The biggest Flynn effect gains have been recorded on tests of fluid intelligence, in particular the Raven's Progressive Matrices (five-seven points per decade; Flynn, 1987, 2007, 2009). The smallest gains typically occur on measures of crystallized knowledge (Jensen, 1998a). It must be noted that not all measures of IQ show long-term gains. For example, purely psychophysical elementary cognitive tasks (ECTs), such as inspection and reaction times, show no Flynn effect (Nettlebeck & Wilson, 2004; Silverman, 2010). [...]

Studies by Verguts et al. (1999) and Verguts and De Boeck (2002) [...] have found that in experiments, participants do repeatedly reapply a small number of rules when attempting to solve RPM-type items. The rule induction process seems to be characterized by the sequential sampling of rules, each of which have a certain probably of being resampled (Verguts et al., 1999). Furthermore, the speed with which individuals are able to sample and induce rules is strongly related to prior task exposure (Verguts & De Boeck, 2002). These studies indicate that narrower abilities matter in solving RPM items, and that furthermore, reliance upon these narrow abilities increases with increasing test experience. This is consistent with the phenomenology of both retesting and Flynn effects [...]

  • Verguts, T., De Boeck, P, & Maris, E. (1999). Generation speed in Raven's Progressive Matrices Test. Intelligence, 27, 329–345.
  • Verguts, T., & De Boeck, P. (2002). The induction of solution rules in Raven's Progressive Matrices Test. European Journal of Cognitive Psychology, 14, 521–547.

I'm guessing I've read one the Verguts' papers, or at least something else citing their results (in the past).

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    $\begingroup$ Just from the plots, this looks like a ridiculously large gain between test and retest. Do other studies have similarly large effect sizes? $\endgroup$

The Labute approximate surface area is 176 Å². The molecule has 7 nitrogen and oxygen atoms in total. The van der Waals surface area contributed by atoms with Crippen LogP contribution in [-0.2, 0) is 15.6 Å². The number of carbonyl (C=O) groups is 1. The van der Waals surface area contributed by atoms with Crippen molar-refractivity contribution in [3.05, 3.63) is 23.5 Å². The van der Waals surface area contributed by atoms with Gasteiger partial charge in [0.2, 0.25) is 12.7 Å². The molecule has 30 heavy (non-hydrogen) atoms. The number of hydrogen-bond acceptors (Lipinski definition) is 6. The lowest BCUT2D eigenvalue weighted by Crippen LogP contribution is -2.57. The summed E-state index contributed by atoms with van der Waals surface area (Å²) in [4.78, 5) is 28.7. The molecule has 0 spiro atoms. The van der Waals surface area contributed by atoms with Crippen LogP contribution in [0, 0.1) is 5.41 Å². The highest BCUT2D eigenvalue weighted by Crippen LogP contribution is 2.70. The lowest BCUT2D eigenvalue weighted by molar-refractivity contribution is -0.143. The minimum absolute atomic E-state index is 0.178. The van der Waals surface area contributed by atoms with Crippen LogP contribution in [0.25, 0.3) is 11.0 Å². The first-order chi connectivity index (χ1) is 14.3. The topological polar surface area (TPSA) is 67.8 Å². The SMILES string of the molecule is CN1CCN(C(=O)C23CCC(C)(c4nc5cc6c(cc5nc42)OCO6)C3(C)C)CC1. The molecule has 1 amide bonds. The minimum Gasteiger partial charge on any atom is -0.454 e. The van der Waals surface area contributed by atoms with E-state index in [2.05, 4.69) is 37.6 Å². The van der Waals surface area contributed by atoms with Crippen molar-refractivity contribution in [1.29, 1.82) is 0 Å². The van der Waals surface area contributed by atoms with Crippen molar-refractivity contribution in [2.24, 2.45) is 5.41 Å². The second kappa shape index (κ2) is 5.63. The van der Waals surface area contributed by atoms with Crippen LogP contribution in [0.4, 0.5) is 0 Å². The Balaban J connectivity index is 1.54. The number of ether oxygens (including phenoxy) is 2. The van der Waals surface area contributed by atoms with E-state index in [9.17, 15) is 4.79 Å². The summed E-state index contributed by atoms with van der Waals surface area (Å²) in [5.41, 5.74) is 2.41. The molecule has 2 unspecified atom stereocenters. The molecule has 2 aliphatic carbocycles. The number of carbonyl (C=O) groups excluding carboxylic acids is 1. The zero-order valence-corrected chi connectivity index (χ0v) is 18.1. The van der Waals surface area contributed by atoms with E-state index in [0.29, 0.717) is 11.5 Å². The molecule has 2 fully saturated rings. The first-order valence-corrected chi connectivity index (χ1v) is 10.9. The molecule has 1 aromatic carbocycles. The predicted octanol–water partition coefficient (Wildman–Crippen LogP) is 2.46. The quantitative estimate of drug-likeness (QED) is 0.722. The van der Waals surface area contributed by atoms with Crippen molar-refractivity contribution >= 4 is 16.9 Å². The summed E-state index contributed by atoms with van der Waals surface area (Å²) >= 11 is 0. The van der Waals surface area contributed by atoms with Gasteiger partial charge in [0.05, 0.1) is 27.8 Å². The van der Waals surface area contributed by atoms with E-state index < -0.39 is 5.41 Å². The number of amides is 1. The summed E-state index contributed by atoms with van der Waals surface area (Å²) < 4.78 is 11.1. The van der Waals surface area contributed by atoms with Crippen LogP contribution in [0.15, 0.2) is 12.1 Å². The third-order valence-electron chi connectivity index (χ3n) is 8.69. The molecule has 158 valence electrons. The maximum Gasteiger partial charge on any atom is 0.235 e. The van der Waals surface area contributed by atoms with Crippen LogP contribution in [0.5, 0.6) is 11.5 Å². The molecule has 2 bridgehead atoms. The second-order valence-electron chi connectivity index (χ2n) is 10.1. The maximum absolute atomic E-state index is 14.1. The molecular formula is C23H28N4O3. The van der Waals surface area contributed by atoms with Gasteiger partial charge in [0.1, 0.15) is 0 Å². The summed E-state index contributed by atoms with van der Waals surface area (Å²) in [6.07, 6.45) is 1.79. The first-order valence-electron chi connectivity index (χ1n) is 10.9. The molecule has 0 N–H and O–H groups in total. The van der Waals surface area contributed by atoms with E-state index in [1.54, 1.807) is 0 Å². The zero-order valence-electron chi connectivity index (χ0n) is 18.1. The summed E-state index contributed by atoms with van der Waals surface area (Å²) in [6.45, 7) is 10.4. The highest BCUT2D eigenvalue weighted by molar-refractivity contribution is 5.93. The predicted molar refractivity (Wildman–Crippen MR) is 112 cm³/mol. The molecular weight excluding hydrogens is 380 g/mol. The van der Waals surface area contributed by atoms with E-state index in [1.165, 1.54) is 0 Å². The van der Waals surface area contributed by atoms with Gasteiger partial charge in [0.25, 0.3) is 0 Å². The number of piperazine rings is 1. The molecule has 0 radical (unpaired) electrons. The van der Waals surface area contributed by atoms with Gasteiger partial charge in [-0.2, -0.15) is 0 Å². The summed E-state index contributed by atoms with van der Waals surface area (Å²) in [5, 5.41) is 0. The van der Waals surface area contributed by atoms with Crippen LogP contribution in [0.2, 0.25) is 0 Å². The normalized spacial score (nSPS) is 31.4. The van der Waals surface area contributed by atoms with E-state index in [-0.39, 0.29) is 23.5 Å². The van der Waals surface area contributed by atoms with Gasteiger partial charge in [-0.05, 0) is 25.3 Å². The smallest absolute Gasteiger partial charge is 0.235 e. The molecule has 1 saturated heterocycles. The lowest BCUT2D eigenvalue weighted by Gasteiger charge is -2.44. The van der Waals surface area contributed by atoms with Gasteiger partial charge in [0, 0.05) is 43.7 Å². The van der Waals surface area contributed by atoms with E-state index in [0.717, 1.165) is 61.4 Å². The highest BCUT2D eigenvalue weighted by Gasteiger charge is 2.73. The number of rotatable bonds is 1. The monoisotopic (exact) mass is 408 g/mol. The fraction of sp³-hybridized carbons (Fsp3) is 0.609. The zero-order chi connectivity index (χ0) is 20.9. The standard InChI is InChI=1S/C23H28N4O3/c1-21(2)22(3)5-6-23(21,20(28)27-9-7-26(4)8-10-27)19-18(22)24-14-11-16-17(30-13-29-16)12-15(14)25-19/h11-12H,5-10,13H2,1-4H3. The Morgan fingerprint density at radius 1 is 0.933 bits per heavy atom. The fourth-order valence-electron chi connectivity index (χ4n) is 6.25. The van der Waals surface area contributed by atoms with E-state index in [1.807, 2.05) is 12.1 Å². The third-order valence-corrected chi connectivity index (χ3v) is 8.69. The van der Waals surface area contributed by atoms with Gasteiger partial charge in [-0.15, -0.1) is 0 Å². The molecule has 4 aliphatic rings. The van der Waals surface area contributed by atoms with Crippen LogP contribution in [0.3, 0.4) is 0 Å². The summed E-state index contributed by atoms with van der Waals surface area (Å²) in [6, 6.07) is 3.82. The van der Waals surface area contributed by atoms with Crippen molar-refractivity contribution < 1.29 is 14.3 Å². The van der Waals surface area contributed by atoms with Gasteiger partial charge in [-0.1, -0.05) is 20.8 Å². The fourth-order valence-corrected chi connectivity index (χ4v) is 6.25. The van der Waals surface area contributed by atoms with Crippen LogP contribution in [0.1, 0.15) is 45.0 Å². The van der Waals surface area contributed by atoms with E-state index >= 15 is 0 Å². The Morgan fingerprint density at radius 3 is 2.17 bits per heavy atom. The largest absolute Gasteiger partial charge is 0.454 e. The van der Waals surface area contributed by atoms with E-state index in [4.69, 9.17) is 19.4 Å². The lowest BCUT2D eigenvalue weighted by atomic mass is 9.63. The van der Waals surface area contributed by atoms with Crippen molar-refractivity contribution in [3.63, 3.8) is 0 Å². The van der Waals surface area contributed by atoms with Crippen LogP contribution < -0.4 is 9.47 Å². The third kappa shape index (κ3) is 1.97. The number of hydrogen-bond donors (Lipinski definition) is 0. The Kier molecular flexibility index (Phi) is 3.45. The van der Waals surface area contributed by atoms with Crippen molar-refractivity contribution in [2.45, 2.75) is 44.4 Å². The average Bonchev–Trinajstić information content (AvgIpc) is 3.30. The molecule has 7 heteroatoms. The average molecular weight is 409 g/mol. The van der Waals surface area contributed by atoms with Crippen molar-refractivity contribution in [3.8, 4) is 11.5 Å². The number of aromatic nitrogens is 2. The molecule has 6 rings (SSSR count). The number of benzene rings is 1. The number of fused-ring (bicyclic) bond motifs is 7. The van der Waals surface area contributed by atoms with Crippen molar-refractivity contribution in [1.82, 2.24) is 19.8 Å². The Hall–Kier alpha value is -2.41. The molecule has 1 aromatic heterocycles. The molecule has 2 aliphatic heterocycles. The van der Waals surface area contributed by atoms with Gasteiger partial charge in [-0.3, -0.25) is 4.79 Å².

– qeschaton
    Commented Jul 17, 2018 at 17:33
  • $\begingroup$ @qeschaton: it's a good question, but now that I look at it carefully, the graph with the large improvement was with training, so probably a bad choice on my behalf to emphasize, since it's not merely retest. I'll try to find something more suitable. $\endgroup$ Commented Jul 17, 2018 at 17:39

A general principle is that skill transfer is domain specific and based on common elements.

So if you've learnt something about the Raven's items, I would expect improvement and skill acquisition transfer to be ordered from greatest to least as follows:

  • doing the actual Raven's test with the exact same items again
  • doing other versions of Raven's using different item sets
  • doing other tests based on similar matrix-style abstract reasoning items
  • doing other tests measuring abstract reasoning using other item styles

If you've only studied Raven items, then I doubt you'll get much transfer to the broad array of item-types included in other measures of intelligence.

In general, practice effects (especially, item specific practice effects) tend to decline over time. For example, if you wait six months, a year, or more, then practice effects will generally be less of a concern.

@Fizz also provides references and arguments to support the claims that Raven's may be particularly predisposed to practice effects given the inherently small number of item types and patterns. This can be contrasted, for example, with measures of verbal ability such as advanced vocabulary items which would take serious study to obtain score improvements across item sets.

Practice effects will also generally be amplified if you have actively studied the items or otherwise obtained feedback on correct answers. Perhaps this explains practice effects on the Ravens in that often people will get intrinsic feedback from the test about whether a response seems correct which allows some test-takers to infer rules about the test.

So in short, experience with the Raven's might bias subsequent Raven's test scores. But if you move away from matrix-style abstract reasoning measures, then transfer effects are unlikely to be an issue.